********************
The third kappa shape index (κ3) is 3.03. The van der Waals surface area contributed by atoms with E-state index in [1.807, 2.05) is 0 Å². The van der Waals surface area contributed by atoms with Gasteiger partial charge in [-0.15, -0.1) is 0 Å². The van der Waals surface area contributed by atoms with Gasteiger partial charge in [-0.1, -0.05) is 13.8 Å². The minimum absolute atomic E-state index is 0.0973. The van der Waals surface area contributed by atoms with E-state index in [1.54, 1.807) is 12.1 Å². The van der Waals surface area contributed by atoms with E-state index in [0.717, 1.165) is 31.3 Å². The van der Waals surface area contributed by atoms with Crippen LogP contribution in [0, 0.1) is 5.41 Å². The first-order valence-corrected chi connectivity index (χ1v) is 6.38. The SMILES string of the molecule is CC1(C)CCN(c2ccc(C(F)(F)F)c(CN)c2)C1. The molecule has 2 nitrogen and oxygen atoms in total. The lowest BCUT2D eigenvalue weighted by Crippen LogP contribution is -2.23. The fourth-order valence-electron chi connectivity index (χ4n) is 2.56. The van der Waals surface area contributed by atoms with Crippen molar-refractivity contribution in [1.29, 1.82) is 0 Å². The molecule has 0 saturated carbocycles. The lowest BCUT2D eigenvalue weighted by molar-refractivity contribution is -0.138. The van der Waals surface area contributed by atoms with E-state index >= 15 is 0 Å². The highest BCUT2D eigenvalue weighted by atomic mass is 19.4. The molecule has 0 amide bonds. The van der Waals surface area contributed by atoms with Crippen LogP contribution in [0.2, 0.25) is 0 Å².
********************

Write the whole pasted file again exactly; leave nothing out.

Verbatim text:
The third kappa shape index (κ3) is 3.03. The van der Waals surface area contributed by atoms with E-state index in [1.807, 2.05) is 0 Å². The van der Waals surface area contributed by atoms with Gasteiger partial charge in [-0.15, -0.1) is 0 Å². The van der Waals surface area contributed by atoms with Gasteiger partial charge in [-0.1, -0.05) is 13.8 Å². The minimum absolute atomic E-state index is 0.0973. The van der Waals surface area contributed by atoms with E-state index in [1.54, 1.807) is 12.1 Å². The van der Waals surface area contributed by atoms with E-state index in [0.717, 1.165) is 31.3 Å². The van der Waals surface area contributed by atoms with Crippen LogP contribution in [0, 0.1) is 5.41 Å². The first-order valence-corrected chi connectivity index (χ1v) is 6.38. The SMILES string of the molecule is CC1(C)CCN(c2ccc(C(F)(F)F)c(CN)c2)C1. The molecule has 2 nitrogen and oxygen atoms in total. The lowest BCUT2D eigenvalue weighted by Crippen LogP contribution is -2.23. The fourth-order valence-electron chi connectivity index (χ4n) is 2.56. The van der Waals surface area contributed by atoms with Crippen molar-refractivity contribution in [1.29, 1.82) is 0 Å². The molecule has 0 saturated carbocycles. The lowest BCUT2D eigenvalue weighted by molar-refractivity contribution is -0.138. The van der Waals surface area contributed by atoms with E-state index >= 15 is 0 Å². The highest BCUT2D eigenvalue weighted by atomic mass is 19.4. The molecule has 0 amide bonds. The van der Waals surface area contributed by atoms with Crippen LogP contribution in [0.2, 0.25) is 0 Å².